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Hotel Tomo gives a nod to Japanese pop-culture

SAN FRANCISCO— While this city’s district known as Japantown may not be as top-of-mind as its world-famous Chinatown, a small, 125-room hotel just may be among the catalysts to help propel the enclave to greater notoriety, and do the same for the hotel brand it represents.
Since May 2006, when hip hospitality firm Joie de Vivre acquired the management contract for a Best Western property located at 1800 Sutter St., it has gone from the conservative, modestly priced Miyako Inn that attracted Asian and medical business to the wildly inventive, hipster-attracting, RevPAR-raising Hotel Tomo.
Taking from its environment, the eight-story property draws on the contemporary pop culture of Japan, blending together that country’s fascination with animation, graphic novels, cartoons, bright colors, funky furniture and elaborate street fashion.
Joie de Vivre Creative Director Matt Harvey worked together with local designer Charles De Lisle of Your Space, Inc. to develop the lodging funhouse.
“The owners (Beverly Hills, CA-based 3D Investments) purchased both this hotel and the Miyako Hotel a block away. One of the things we wanted to do, first and foremost, was to figure out a way to respect the neighborhood and to engage in a dialogue with the community with our design,” said Harvey
Since the Miyako Hotel has a more-classic Japanese design, and is more prominently located in Japantown, it was decided the Miyako Inn— flying below the radar but value priced— would be the property to undergo a more radical design change.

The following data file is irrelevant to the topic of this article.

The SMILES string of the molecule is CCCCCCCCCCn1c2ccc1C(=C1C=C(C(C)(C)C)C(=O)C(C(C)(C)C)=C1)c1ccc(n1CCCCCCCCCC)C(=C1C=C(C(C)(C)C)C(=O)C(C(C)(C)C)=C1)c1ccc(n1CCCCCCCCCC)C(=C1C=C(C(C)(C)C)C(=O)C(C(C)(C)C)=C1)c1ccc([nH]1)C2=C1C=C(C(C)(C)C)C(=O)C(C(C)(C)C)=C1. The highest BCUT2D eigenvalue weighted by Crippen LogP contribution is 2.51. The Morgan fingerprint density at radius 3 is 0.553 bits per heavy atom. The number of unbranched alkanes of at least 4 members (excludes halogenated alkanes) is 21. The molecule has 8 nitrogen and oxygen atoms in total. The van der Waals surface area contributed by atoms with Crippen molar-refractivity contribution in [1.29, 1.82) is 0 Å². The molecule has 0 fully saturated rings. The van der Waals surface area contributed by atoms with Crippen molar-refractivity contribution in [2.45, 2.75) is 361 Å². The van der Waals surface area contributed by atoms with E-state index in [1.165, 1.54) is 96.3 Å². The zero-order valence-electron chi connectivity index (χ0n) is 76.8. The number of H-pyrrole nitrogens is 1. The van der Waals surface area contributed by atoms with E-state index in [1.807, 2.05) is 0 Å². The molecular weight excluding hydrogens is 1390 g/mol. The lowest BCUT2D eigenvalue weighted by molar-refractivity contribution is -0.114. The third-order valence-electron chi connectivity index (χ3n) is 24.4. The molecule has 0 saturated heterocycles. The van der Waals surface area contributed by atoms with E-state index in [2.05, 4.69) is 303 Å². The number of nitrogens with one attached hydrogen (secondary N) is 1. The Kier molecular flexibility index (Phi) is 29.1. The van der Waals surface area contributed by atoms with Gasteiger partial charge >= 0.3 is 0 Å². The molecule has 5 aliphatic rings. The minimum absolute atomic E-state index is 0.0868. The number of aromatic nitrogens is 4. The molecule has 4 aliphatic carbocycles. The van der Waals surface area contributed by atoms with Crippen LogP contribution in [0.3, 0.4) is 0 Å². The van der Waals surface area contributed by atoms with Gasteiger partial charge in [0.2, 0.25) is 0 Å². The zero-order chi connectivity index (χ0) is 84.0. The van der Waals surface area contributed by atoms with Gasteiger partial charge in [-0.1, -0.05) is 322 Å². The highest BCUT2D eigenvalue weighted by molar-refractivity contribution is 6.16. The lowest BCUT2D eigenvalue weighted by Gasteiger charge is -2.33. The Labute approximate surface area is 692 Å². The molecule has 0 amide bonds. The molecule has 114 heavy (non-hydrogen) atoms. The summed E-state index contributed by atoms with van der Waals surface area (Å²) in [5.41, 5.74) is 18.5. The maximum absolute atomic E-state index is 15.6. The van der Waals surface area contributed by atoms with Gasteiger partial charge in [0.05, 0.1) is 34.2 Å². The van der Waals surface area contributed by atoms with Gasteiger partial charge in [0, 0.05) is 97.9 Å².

“It really has amazing ‘bones,’” said Harvey. “It was this sort of severe, brutalist, concrete building (built in 1975) that struck us as being very much like some of the modern buildings that you find in post-war Japan. We looked at it as an opportunity to focus on a more-contemporary Japan.”
Much of the interior design channels manga. Translated literally, it means whimsical pictures, but has come to represent the Japanese word for printed cartoons and graphic novels akin to comic books in the U.S.
The concept played well against Joie de Vivre’s design tactic, which incorporates five words, two magazine formats and some other items and mixes it altogether to create an individualistic approach to a hotel project.
“Our five words on this project were: inventive, warm, optimistic, practical and quirky. The magazines we chose were: Giant Robot (an Asian pop culture magazine) and InStyle (making a connection to the hotel’s proximity to the Fillmore St. shopping corridor and the Japanese affinity for retail).
The guestrooms juxtapose calming color influences such as light pine casegoods and woodgrain-esque carpeting against what Harvey describes as “intense graphics” and brightly colored furniture, e.g., Kelly green tables, and softgoods such as bold yellow bed covers and red throw pillows with mascot faces.
Each guestroom features a 26-inch, LCD, flat-screen television, iPod docking station and wired/wireless high-speed Internet access.
“Your Space created a really great response to our positioning document,” said Harvey, noting most of the furniture was custom made.
A booking magnet has been the two “Player’s Suites,” crafted to attract a younger clientele as well as groups. Each of the suites features a six-foot LCD projection screen, a Sony Play Station 3, Nintendo Wii and Wi-Fi.
While it might sound like an ersatz arcade, the suites convey more of a lounge feeling. Bolstering that feeling are draperied walls, updated bean-bag seating and a large, round slumber sofa with mascot pillows; chairs would feel at home on the Starship Enterprise. Three bay windows host a microwave, refrigerator and a wet bar.